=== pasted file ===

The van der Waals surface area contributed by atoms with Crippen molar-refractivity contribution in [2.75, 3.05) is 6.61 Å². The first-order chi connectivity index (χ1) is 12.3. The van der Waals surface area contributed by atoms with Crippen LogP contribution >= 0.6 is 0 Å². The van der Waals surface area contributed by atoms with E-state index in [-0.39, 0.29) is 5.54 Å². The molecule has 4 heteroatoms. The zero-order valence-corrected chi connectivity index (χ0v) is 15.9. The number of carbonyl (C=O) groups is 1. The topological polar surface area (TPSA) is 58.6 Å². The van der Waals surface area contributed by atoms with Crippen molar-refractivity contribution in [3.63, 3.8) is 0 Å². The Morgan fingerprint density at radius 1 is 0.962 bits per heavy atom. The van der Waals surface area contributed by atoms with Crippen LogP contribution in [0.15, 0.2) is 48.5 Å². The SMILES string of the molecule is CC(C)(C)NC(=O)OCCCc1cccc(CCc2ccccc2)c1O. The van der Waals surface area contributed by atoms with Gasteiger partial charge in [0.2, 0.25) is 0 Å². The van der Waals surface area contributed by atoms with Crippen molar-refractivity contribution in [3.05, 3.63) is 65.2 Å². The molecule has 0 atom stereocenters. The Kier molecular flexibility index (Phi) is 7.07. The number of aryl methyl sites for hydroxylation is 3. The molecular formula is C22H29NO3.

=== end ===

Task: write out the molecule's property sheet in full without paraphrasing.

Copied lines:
The van der Waals surface area contributed by atoms with Crippen molar-refractivity contribution in [2.75, 3.05) is 6.61 Å². The first-order chi connectivity index (χ1) is 12.3. The van der Waals surface area contributed by atoms with Crippen LogP contribution >= 0.6 is 0 Å². The van der Waals surface area contributed by atoms with E-state index in [-0.39, 0.29) is 5.54 Å². The molecule has 4 heteroatoms. The zero-order valence-corrected chi connectivity index (χ0v) is 15.9. The number of carbonyl (C=O) groups is 1. The topological polar surface area (TPSA) is 58.6 Å². The van der Waals surface area contributed by atoms with Crippen molar-refractivity contribution in [3.63, 3.8) is 0 Å². The Morgan fingerprint density at radius 1 is 0.962 bits per heavy atom. The van der Waals surface area contributed by atoms with Crippen LogP contribution in [0.15, 0.2) is 48.5 Å². The SMILES string of the molecule is CC(C)(C)NC(=O)OCCCc1cccc(CCc2ccccc2)c1O. The van der Waals surface area contributed by atoms with Gasteiger partial charge in [0.2, 0.25) is 0 Å². The van der Waals surface area contributed by atoms with Crippen molar-refractivity contribution in [3.05, 3.63) is 65.2 Å². The molecule has 0 atom stereocenters. The Kier molecular flexibility index (Phi) is 7.07. The number of aryl methyl sites for hydroxylation is 3. The molecular formula is C22H29NO3.